Medals - French Silver

Discussion in 'Coin Chat' started by cpm9ball, Jan 28, 2016.

  1. cpm9ball

    cpm9ball CANNOT RE-MEMBER

    Have you ever noticed the word ARGENT stamped on the edge of older French medals? Or, maybe you noted that there was a 1ARGENT or 2ARGENT. Of course, "argent" is the French word for silver, but did you know that the French used 80% silver and 95% silver in their medals? How are you able to tell what percentage of silver is contained in your medal?

    At the end of the French Revolution in 1789 the new government lowered the standard from 95% to 80% to free up much needed capital. However, it wasn't until 1841 that the Paris Mint (Monnaies de Paris) began stamping the word ARGENT onto the edge of their medals. Apparently, this was necessary because some counterfeiters were pawning off 80% silver medals as 95% silver medals claiming that they were struck before 1789.

    Then, in 1878, the Paris Mint refined their system to allow medals struck in, both, 80% silver and 95% silver. Those medals struck in 95% silver had 1ARGENT stamped on the edge while those medals struck in 80% silver had 2ARGENT stamped on the edge. Supposedly, this practice continued until 1973. So, does anyone know what the standard is today?

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  3. Treashunt

    Treashunt The Other Frank

    nice write up.

    and no clue about today, except I am sure low enough to screw the Americans. :)
    rzage and Dean 295 like this.
  4. chrisild

    chrisild Coin Collector

    In jewelry it was and is quite common to refer to Ag 925 as "argent 1er titre" just as you say "sterling silver" in English. And items with a lower (Ag 800) content would indeed be "argent 2ème titre". According to this page the differentiation for jewelry was introduced in 1838. Here are a few more marks. Maybe the mint still uses that for its medals, but I don't know ...

    rzage likes this.
  5. rzage

    rzage What Goes Around Comes Around .

    Nice write up Chris .
  6. cpm9ball

    cpm9ball CANNOT RE-MEMBER

    Thanks, Christian! Yeah, the hallmarks for silverplate and jewelry are much more complicated than they are for medals.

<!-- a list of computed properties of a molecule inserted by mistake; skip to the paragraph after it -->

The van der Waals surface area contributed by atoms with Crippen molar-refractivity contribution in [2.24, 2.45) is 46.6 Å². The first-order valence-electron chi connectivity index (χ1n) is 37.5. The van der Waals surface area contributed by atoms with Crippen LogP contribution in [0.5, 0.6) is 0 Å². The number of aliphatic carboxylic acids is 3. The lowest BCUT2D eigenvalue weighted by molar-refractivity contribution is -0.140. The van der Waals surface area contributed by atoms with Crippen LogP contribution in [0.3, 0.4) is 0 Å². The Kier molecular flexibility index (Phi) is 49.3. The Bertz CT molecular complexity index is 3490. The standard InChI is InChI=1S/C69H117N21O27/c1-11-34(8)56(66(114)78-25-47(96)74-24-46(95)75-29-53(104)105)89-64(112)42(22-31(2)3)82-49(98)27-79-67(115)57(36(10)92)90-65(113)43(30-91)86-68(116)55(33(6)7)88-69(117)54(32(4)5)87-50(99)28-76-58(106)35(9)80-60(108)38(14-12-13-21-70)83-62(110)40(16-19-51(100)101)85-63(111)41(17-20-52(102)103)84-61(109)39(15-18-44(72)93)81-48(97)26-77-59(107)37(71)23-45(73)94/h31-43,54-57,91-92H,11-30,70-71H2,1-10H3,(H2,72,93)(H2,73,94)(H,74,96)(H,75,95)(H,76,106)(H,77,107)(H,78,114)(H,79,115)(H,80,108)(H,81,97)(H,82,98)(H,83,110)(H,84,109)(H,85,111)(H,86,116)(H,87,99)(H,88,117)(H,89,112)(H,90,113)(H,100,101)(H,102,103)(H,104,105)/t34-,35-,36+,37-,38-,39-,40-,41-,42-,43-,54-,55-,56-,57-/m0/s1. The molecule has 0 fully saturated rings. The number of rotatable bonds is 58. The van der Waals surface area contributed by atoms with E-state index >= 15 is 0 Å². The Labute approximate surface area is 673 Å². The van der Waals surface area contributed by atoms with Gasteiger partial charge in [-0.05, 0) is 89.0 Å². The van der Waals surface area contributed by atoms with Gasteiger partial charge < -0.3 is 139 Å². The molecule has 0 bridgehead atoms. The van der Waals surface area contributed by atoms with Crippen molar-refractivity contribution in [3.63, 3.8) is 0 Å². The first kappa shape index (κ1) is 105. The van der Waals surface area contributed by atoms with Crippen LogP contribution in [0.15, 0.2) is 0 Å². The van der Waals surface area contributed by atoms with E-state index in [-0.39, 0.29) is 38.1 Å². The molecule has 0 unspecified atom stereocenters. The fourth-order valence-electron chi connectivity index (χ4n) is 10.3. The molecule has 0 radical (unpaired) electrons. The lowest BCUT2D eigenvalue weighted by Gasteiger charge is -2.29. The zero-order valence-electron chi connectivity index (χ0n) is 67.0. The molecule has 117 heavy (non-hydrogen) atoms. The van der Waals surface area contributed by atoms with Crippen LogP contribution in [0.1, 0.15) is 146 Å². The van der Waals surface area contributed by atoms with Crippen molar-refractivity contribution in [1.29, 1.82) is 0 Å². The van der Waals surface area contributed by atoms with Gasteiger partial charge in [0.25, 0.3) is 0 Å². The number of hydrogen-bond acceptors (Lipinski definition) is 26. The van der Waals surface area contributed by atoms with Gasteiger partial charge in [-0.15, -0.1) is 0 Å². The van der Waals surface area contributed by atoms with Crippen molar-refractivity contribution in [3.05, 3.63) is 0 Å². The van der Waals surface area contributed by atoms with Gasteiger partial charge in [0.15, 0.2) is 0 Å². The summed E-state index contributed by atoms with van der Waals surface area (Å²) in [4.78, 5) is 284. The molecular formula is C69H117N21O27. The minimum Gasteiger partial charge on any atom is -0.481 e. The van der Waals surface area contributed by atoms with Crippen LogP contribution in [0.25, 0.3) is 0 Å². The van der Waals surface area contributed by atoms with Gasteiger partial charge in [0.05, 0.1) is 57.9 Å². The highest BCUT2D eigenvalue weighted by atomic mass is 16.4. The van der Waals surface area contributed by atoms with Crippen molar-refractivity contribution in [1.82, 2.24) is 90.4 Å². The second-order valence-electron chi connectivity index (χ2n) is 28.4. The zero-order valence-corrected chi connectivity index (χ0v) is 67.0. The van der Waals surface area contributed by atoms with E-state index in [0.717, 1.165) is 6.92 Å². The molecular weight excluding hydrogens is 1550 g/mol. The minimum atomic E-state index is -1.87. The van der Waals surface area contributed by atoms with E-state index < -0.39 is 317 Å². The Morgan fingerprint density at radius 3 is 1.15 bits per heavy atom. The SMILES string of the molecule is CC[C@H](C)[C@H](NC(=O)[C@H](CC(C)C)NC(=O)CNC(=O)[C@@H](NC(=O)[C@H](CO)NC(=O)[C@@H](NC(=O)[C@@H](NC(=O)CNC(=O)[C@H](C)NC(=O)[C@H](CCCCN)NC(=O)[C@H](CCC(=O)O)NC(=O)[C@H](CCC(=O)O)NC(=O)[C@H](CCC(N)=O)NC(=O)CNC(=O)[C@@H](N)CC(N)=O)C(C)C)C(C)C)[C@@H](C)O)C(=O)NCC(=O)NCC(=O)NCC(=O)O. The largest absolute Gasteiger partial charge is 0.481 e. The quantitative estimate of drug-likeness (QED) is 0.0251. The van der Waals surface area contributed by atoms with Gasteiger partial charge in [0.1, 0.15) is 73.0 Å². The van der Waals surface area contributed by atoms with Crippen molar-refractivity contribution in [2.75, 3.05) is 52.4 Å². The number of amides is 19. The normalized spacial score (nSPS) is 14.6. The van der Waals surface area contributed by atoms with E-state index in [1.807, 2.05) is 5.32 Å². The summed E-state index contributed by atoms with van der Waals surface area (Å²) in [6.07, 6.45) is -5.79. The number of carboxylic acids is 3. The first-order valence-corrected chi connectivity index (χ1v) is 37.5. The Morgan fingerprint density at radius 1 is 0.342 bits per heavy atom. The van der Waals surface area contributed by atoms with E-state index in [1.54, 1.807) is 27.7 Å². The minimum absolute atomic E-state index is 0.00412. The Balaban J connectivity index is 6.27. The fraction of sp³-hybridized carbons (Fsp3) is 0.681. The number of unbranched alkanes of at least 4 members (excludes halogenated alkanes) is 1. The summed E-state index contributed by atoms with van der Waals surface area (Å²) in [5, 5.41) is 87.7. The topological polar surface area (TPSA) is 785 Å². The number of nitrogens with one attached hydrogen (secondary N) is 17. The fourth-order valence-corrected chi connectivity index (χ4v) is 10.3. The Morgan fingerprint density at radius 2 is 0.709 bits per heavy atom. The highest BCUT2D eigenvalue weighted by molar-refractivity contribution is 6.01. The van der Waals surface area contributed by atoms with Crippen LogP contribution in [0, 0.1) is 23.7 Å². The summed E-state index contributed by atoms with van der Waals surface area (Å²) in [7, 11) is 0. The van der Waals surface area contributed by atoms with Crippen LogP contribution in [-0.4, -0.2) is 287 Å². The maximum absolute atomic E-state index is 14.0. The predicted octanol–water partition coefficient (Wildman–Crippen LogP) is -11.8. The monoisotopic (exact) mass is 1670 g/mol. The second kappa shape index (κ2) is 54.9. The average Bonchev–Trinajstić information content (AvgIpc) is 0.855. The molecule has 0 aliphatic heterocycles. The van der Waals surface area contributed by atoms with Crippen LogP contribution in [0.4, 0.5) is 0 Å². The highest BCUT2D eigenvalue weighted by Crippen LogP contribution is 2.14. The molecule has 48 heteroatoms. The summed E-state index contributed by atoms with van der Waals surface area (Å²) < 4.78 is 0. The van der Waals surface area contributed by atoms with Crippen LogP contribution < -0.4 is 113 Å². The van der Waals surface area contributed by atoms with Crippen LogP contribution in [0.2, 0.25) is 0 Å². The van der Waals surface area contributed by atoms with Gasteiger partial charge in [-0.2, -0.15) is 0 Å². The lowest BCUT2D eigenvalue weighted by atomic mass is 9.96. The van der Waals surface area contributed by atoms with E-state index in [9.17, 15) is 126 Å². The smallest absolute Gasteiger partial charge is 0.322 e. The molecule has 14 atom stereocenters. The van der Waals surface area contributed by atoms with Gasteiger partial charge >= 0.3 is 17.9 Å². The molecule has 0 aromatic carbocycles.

7. Jwt708

    Jwt708 Well-Known Member

    Thanks for this @cpm9ball !

    I though I had a couple...but I only have one picture (I'm in Germany right now and they're back home)

    This one says BRONZI on the side I believe.

    21.85 grams, 36 mm. This medal has a sandblast finish however my poor photography makes it appear pitted or corroded.
  8. cpm9ball

    cpm9ball CANNOT RE-MEMBER

    Emile Dropsy was one of the lesser known medallists who attended the Salon (Ecole des Beaux Arts) in Paris. To his credit are several award medals for agriculture, but I would really like to see one of his interpretations of Joan of Arc. In 10 years of searching for one on eBay, I have never found one.

    The Paris Mint is known for using many variations in composition. I have numerous examples of white metal over bronze (like yours), white metal over copper, bronzed copper, gilt silver, gilt copper, gilt bronze as well as the standard silver, copper, gold, bronze and white metal.


    Correction: I used to own a couple of gold medals, but I sold them a long time ago.
    Last edited: Jan 29, 2016
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  9. Dave M

    Dave M Francophiliac

    A google search turned up these:
  10. cpm9ball

    cpm9ball CANNOT RE-MEMBER

  11. ewomack

    ewomack 魚の下着

    Sorry if this is completely irrelevant, but it's the closest equivalent I know. Monnaie de Paris struck a pretty cool commemorative series called "From Clovis to the Republic" from 2011 to 2015. Most were designed to look like old hammered coins. They were all .900. Another overpriced, but nonetheless pretty interesting, series.
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